Hasty excavation without adequate technical info led to disastrous Gold King mine blowout in Colorado
By Bob Berwyn
Federal and state environmental engineers, along with their contractors, misjudged conditions inside the Gold King Mine before they unleashed a toxic flood of water into Cement Creek down the Animas and into the Colorado in early August.
The technical details about the spill were released this week by the Federal Bureau of Reclamation, which did an independent review of the accident. Most importantly, the workers underestimated the water level inside the mine. That error “resulted in development of a plan to open the mine in a manner that appeared to guard against blowout, but instead led directly to the failure,” the Bureau of Reclamation wrote in the report.What the EPA wanted to do was open the mine just enough to insert a drainage pipe, but when workers started clearing away the makeshift dam at the portal, the water pressure behind the debris overwhelmed the structure.
Bureau of Reclamation experts said the Gold King spill, which contaminated hundreds of miles of river with toxic sludge, could have been avoided if the EPA had drilled a test hole from above to accurately assess the water level — as had been done during remediation work at the nearby Bonita Mine.
Although this was apparently considered at Gold King, it was not done. Had it been done, the plan to open the mine would have been revised, and the blowout would not have occurred, the report concluded.
It’s also not clear why the EPA and its contractors started working on excavations at the Gold King Mine portal without waiting for technical input from the Bureau of Reclamation, as prescribed previously by the EPA project leader.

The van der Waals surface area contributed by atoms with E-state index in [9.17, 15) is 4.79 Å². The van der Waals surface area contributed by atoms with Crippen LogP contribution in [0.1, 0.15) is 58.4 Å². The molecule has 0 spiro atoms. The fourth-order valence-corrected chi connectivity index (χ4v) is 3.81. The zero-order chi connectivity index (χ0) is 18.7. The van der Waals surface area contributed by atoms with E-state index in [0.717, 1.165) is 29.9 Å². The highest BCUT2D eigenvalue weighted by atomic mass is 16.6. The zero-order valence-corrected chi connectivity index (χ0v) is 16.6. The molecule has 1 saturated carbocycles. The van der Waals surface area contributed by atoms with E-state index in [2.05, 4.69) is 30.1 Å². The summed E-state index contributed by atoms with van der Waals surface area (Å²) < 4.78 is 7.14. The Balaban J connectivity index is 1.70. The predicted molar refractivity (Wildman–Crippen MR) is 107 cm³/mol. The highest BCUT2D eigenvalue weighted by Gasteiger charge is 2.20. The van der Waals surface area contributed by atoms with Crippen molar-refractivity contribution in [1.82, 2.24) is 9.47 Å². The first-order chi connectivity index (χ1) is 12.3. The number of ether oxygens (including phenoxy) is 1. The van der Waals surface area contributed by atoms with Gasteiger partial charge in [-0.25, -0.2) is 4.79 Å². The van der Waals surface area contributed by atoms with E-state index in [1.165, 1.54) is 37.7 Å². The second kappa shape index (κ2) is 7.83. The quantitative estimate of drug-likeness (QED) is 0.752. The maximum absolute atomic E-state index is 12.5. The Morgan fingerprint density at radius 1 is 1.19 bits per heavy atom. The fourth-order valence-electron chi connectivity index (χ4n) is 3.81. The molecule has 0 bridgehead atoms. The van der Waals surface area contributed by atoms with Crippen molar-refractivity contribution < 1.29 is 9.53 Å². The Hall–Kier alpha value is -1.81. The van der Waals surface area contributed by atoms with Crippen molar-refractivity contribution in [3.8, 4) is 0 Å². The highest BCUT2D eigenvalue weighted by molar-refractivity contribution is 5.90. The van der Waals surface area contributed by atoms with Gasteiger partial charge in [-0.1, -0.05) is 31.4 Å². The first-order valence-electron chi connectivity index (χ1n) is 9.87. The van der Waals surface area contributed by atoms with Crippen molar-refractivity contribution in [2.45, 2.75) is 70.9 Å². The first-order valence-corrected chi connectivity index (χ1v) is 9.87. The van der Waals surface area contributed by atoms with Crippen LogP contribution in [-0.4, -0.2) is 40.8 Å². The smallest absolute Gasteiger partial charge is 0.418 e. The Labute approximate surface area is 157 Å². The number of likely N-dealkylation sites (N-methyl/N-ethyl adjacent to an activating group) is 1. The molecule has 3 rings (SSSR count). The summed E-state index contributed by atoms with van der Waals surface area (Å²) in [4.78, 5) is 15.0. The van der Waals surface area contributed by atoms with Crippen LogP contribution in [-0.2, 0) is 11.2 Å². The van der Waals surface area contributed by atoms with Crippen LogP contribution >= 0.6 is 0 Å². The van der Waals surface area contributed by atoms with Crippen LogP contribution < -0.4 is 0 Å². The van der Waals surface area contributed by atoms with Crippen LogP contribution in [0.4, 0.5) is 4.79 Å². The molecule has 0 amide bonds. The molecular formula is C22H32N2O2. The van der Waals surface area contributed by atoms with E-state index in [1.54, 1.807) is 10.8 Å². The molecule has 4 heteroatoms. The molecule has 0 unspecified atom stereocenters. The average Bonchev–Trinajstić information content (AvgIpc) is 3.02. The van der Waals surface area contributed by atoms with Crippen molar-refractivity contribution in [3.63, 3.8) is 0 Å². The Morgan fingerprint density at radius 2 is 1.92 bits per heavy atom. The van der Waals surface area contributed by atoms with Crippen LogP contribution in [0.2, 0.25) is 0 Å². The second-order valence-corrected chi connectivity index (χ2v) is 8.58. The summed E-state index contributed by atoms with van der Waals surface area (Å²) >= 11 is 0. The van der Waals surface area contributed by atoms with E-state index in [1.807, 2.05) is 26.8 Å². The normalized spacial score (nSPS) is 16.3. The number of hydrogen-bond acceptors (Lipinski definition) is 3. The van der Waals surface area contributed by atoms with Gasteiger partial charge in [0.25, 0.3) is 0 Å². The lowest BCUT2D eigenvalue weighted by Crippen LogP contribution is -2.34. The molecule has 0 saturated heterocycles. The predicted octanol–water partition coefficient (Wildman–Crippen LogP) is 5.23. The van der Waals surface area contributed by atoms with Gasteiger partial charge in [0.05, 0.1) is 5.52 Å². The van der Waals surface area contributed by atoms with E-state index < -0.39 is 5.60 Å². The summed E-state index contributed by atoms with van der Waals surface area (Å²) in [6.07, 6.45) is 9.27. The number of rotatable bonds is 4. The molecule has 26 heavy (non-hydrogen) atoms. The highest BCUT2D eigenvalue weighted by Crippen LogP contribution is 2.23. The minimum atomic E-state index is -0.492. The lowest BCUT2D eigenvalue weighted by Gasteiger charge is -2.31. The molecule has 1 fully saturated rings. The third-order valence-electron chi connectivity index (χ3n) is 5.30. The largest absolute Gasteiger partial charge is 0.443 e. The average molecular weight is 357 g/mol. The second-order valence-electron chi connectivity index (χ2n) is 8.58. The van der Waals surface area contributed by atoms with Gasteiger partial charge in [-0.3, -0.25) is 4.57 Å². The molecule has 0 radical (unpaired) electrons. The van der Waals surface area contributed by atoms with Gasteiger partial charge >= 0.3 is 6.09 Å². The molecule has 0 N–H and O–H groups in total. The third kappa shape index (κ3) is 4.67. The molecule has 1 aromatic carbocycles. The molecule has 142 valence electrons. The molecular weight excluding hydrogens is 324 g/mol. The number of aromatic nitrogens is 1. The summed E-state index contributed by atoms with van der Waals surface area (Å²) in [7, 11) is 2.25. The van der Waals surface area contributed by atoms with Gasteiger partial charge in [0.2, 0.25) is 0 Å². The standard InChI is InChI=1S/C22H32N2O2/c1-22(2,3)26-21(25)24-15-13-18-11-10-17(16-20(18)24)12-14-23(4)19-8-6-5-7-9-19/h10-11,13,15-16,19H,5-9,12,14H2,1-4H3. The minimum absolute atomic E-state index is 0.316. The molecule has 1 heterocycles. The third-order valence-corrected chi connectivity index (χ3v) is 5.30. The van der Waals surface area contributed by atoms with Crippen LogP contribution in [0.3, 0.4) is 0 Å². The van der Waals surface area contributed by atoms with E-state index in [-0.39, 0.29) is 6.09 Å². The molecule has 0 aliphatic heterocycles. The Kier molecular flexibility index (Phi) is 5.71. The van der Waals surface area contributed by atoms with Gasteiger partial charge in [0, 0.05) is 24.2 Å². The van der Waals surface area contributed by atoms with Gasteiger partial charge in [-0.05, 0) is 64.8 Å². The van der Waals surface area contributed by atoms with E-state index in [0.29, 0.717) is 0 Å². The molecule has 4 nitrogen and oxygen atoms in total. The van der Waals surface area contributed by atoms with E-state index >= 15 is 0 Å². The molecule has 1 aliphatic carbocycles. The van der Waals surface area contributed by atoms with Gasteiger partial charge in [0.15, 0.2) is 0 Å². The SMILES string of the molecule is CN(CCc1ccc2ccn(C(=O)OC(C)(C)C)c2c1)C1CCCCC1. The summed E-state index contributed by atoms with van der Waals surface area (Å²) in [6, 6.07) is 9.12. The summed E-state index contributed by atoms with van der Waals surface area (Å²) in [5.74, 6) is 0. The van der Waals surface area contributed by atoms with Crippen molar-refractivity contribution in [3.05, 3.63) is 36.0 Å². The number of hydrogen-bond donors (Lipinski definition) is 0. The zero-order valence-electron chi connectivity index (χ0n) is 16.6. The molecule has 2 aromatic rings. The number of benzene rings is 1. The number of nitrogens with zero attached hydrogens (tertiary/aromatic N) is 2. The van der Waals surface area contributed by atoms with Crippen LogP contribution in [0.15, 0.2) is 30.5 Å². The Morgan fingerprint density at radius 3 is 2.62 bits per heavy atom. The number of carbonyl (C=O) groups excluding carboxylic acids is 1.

The Bureau of Reclamation report makes it clear that mine remediation work has, at some level, been a haphazard guessing game, with details in the executive summary:
“Abandoned mine guidelines and manuals provide detailed guidance on environmental sampling, waste characterization, and water treatment, with little appreciation for the engineering complexity of some abandoned mine projects that often require, but do not receive, a significant level of expertise. In the case of the Gold King incident, as in many others, there was an absence of the following:
- An understanding that water impounded behind a blocked mine opening can create hydraulic forces similar to a dam.
- Analysis of potential failure modes.
- Analysis of downstream consequences if failure were to occur.
- Engineering considerations that analyze the geologic and hydrologic conditions of the general area.
- Monitoring to ensure that the structure constructed to close the mine portal continues to perform as intended.
- An understanding of the groundwater system affecting all the mines in the area and the potential for work on one mine affecting conditions at another.
More such spills can’t be ruled out because there are so many other abandoned mines with similar conditions, the report concluded.